Yes, the retail bit of campaigning is important, but it’s only part of the job of winning the 2020 London Mayoral election. A lot of my effort over the coming months will be dedicated to my day job of holding Sadiq Khan to account at the London Assembly. Khan will ultimately have to run on his record. If Khan doesn’t deliver during his first mandate – and he really hasn’t – it will be harder for him to promise to do better the second time around and still have Londoners believe him.
Fortunately the London Assembly is blessed with talented representatives from all sides of the political spectrum who hold Khan to account every day. And today we have a big job: we need to continue with our efforts to pin Khan down on Crossrail (a.k.a. the Elizabeth Line). When it comes to infrastructure that is absolutely needed for London’s future, it’s hard to beat Crossrail. The city will soon be home to 10 million people and our aging transport network will struggle to cope. And if Crossrail doesn’t go smoothly it means London might not get a crack at Crossrail 2, another infrastructure project this great city needs to stay competitive.
Unfortunately, Khan has taken his eye of the ball on Crossrail. It was on time and on budget when Boris Johnson left office, but the opening has now been pushed back from December of last year to August 2020. The central government has also had to provide a third bailout to keep the project going. There is also a dispute as to what Khan knew – and when – about the delay, including what he told the members of the London Assembly about it. Khan claims he was only told in late August, while briefing documents appear to suggest he was told a month earlier, and waited until late August to inform the public. (Note: the facts behind this timeline dispute are summarised nicely in this forensic post from London Reconnections.)
Now, I think all Londoners accept that Crossrail is a complicated project and that a delay is not a huge surprise. But I also think Londoners expect their Mayor to be straight with them about the state of play. That’s why Khan was summoned back to the Assembly’s Transport Committee before Christmas to explain himself. And to no-one’s surprise, Khan admitted no fault (he never does), instead pinning the blame on Sir Terry Morgan, the former head of Crossrail.
Fortunately, we’ll have Sir Terry at committee today, along with Deputy Mayor Heidi Alexander and Khan’s chief of staff. Here are some of the questions we’ll want answered:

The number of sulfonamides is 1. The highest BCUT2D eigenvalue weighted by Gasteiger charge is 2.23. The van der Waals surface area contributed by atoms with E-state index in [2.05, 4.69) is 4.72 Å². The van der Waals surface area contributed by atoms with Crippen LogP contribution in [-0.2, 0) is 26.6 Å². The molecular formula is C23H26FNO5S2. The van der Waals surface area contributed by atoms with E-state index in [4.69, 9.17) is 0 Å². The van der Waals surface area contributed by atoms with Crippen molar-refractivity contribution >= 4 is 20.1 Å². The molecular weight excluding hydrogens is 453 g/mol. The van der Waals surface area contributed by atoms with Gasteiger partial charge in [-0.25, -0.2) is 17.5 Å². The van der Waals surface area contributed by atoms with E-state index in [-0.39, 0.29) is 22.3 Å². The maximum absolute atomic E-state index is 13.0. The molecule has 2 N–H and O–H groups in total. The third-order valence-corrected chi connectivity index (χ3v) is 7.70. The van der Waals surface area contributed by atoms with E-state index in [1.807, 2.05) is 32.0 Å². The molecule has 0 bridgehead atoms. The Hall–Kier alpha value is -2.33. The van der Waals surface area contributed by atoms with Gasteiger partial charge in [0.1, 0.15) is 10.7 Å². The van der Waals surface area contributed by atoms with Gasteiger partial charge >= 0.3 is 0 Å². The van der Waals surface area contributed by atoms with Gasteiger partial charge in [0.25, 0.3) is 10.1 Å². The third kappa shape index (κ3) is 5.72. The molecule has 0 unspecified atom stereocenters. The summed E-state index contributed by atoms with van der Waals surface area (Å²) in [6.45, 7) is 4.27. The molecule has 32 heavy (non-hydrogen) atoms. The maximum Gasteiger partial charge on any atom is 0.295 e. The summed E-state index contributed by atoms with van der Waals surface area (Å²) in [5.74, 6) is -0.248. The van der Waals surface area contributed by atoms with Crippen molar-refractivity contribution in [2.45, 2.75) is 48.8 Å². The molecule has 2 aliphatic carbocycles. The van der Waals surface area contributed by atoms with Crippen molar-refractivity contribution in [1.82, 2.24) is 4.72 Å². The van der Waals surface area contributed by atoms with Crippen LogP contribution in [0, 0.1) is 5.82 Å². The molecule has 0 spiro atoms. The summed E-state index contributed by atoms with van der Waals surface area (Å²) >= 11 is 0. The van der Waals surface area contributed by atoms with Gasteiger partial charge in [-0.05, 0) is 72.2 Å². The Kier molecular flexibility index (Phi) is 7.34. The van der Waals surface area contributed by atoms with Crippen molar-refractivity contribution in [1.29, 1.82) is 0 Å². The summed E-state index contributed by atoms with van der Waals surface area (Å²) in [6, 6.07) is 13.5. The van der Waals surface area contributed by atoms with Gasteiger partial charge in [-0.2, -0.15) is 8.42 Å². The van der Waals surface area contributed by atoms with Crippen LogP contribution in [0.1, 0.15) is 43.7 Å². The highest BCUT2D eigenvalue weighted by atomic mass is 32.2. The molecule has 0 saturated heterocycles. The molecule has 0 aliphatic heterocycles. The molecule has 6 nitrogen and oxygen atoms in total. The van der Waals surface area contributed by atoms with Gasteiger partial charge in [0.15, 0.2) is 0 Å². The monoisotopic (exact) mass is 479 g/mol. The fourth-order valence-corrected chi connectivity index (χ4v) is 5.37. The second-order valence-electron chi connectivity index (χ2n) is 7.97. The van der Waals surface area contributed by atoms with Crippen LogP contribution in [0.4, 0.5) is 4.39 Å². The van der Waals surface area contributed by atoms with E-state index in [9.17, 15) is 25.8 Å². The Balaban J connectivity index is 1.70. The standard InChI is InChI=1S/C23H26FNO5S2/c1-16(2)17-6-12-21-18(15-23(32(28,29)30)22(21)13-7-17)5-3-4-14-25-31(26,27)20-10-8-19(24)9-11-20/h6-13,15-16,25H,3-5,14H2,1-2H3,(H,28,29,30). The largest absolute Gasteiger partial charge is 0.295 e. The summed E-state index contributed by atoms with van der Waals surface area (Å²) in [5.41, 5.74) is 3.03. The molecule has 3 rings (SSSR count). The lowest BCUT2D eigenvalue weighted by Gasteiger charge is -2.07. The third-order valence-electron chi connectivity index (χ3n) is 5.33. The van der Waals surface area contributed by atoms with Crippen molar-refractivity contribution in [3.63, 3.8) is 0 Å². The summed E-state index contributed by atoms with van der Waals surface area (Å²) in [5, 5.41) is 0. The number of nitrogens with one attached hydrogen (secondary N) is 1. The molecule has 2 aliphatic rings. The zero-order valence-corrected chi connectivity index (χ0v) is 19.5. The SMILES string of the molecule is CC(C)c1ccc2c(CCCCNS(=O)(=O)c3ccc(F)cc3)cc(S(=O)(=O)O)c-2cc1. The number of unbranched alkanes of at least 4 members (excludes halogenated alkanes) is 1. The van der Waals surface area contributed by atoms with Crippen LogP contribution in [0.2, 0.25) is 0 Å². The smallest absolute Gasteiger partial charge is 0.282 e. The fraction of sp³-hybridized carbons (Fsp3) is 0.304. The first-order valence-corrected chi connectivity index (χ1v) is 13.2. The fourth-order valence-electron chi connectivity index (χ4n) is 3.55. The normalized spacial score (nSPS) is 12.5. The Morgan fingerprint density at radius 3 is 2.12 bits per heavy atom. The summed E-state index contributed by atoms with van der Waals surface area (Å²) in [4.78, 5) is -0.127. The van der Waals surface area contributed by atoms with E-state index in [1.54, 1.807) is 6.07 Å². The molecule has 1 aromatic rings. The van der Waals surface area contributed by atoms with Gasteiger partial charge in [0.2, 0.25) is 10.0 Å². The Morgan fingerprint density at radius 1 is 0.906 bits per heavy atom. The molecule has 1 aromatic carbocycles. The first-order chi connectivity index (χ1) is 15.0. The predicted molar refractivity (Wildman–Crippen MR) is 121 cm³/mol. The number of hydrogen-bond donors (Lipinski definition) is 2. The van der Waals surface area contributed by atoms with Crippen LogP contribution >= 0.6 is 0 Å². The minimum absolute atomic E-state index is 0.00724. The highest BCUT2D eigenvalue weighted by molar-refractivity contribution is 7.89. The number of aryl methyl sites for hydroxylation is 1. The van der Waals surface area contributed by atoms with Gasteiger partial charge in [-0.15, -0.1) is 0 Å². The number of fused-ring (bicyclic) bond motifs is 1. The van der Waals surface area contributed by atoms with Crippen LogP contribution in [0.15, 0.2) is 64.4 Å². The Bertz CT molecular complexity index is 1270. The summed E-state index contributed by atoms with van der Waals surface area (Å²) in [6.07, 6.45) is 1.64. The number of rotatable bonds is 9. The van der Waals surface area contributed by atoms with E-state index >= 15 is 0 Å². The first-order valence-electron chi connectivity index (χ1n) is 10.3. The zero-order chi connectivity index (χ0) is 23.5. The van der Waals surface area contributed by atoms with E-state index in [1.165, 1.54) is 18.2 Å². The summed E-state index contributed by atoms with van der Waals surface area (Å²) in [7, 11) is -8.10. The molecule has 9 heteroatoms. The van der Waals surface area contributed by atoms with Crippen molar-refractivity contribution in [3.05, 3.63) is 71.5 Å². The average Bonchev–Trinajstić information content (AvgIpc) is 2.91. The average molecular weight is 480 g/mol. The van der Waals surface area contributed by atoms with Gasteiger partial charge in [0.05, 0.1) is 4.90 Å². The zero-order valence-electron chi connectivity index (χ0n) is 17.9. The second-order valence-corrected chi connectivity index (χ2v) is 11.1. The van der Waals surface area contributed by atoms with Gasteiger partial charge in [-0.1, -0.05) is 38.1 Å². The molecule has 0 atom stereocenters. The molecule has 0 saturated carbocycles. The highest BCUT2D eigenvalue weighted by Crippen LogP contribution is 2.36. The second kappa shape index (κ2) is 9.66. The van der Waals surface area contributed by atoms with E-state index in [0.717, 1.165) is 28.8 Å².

- How did the Mayor’s Office react when Transport for London described the planned December opening as ‘not possible’ in their printed materials for their July 20, 2018 meeting?
- What did Transport for London officials brief verbally to the Deputy Mayor and Mayor’s office about the possibility of a delay to the planned December opening in their July 20 meeting
- What did Sir Terry tell Khan at the meeting of July 26 about the possibility of a delay to the planned December 2018 opening? Is it as Sir Terry described it in a recent interview with LBC radio, or as the Mayor described it in his December appearance before the transport committee?
- Does the Mayor’s office accept the briefing materials from Crossrail make it quite clear the line would not open in December 2018? Or is a 10% chance of opening in February or March of 2019 – as Crossrail described – the same thing as a 100% chance of opening in December 2018 in their eyes?
- What was Khan’s response to being told his marquee project would not open on time?
- Who decided that Sir Terry Morgan would resign as Chair of Crossrail Ltd after the delay became a PR nightmare? And how was that decision made?
I don’t mean to bore you with any of this detail, but this is the stuff of local government. It’s not leading the parade at anti-Brexit marches, or traveling around Europe, it’s about keeping your eye on the ball and making sure things get done on your patch.
We’ll also be looking for some reassurances on cost, because ultimately it’s Londoners who will be footing the bill for Crossrail’s delays:
- Is Crossrail now fully funded and able to be completed?
- How confident are you that the new budget will not be overspent?
- Has the scope of Crossrail been reduced in order to save money? If so, how?
- What will be the impact on London businesses be with respect to the tax increases required to cover the project cost?
- Have the chances of Crossrail 2 being approved gone down considering Crossrail 1’s budget increases and years-delayed delivery?
Part of serving people is giving them a better understanding of local issues. I hope this update has given you an appreciation of the hard work we all do – Conservative, Labour, Lib Dem, and UKIP – on the London Assembly.
So please tune in this morning to see if we get answers from Sir Terry Morgan or the Mayor’s staff…
Originally published on Conservative Home